Further Reading



We've seen from our discussion of curved mirrors that light can be bent in very interesting ways to fool the eye (and brain) and make objects seem as if they were larger or smaller than they actually appeared — and they could even make it appear that objects float in empty space. This is useful in some circumstances — such as in reflecting telescopes — but biological application such as eyes typically involve transparent media rather than mirrors to manipulate light and form images. This leads us to consider how curved slivers of transparent media — lenses — can bend light.

A thin sliver of transparent material with curved edges form a lens. The simplest example (and one that allows us to actually calculate the focal point from Snell's law and the lens-maker's equation) is a lens in which the two surfaces are bits of a sphere. In the figure below are shown 4 different kinds of lenses with some sides bulging out (convex), curving in (concave), or straight (plane).

Convex lenses are converging; that is, rays that come onto them typical go out closer together than they came in. Convave lenses are diverging; that is, rays that come onto them typical go out farther apart than they came in.

For thin enough lenses, only one number matters to determine what the lens will do with light that enters it: the focal length. So we will talk about thin convex and concave lenses. In our section on optical instruments we will consider some examples of what happens when lenses are put together in combination.

The basic principle that determines what happens at the surface of a lens is Snell's law. (See The ray model of light.) Since as the light enters or leaves the lens it is crossing a boundary between two media with different indices of refraction, if the light is not crossing the boundary perpendicular to the surface, it bends.

The figure below shows an object (on the left, in red) with the rays from a point on the object spraying out. (Only the rays that make it to the lens are shown.)

Clipped from simulation by Sergei Kiselev and Tanya Yanovsky

As you can see, the lens converges the rays spraying out from the point on the object and bends them so that they all come together at a real image point (at the top of the green arrow). [This figure is from a very nice simulation at the University of Guelph in Canada. It doesn't seem to be available any more, but there is a PhET sim that is almost as good: Lenses.]

The converging lens and the real image

As with the converging mirror, the converging lens can create a real image. As with the converging mirror, there are three easy-to-figure-out rays, but in the lens case, two of them have to do with the focal points. When the source of light is farther from the lens than the focal point, a real image is formed, just as in the case of a spherical converging mirror.

Since light can pass through a lens (in contrast to a mirror), there are focal points on both sides of the lens. For a thin lens, the focal points on the two sides of the lens are equal distances away from the lens (even if it is plano-convex). Rays coming in parallel on one side go through the lens and are all directed to the focal point. This pattern can be reversed: a bundle of diverging rays going to the lens from a focal point are bent by the lens so they all come out parallel.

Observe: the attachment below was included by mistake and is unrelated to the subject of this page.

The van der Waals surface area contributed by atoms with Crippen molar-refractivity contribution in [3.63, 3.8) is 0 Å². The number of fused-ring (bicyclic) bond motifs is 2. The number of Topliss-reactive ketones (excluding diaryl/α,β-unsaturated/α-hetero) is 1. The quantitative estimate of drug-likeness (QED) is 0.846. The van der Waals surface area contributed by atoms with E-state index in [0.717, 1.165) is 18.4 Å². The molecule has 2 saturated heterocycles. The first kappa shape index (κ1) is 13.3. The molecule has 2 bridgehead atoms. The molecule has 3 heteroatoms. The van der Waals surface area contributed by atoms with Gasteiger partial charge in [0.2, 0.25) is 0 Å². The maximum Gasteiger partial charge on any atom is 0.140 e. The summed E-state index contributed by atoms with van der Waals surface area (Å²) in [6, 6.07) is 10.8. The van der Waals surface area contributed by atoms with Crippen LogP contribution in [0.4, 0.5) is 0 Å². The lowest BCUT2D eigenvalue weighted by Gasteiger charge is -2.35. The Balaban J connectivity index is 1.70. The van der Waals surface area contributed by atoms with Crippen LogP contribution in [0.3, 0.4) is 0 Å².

Typically, these give us two easy-to-find rays: the one that goes parallel to the central axis of the lens and the one that goes through the focal point. The third easy-to-find ray is the one that goes through the center of the lens. This essentially goes straight through.

(The rays do shift a little, but for a thin lens this is a small effect.)

These three rays are shown in the picture from the simulation and any two of them allow us to find an image point.

The three easy-to-find rays are shown in dark blue. The extreme rays in the spray that hit the lens at its edges are shown in light blue. All of the rays in the spray between the light blue rays go through the lens, so the entire lens typically collects rays from every object point! So every point on the lens is collecting rays from many, many object points. Rays coming into the same point on the lens from different object points are coming in from different directions, and when they go through the lens they go out in different directions. Every point on the lens is sorting incoming rays from different object points out to the appropriate image points. Remarkable!

The diverging lens

With the diverging lens the spray of rays hitting the lens spreads even farther apart. An observer getting rays into their eyes on the right of this lens would trace them back to form a virtual image on the same side of the lens as the object but smaller. You can see how this works by playing with a simulation. Click on the image below to link to it.

Clipped from simulation by Sergei Kiselev and Tanya Yanovsky

Pay attention to each of the easy-to-find rays (shown in yellow). It's often difficult to see right away what they are doing. The diverging lens focal points are negative and this can be interpreted to mean that a parallel ray is responding to the focal point on the opposite side of the lens than a parallel ray on a converging lens would. The ray coming parallel from the object bends up (diverges) so that its extension back would go through the focal point on the opposite side of the lens. The ray coming from the object towards the focal point on the opposite side of the lens bends up to go parallel. The ray through the center is the same as one had in the converging lens.

These confusions can be straightened out by using the equations carefully and maintaining careful attention to signs.

Joe Redish 4/12/12


Article 711
Last Modified: July 2, 2019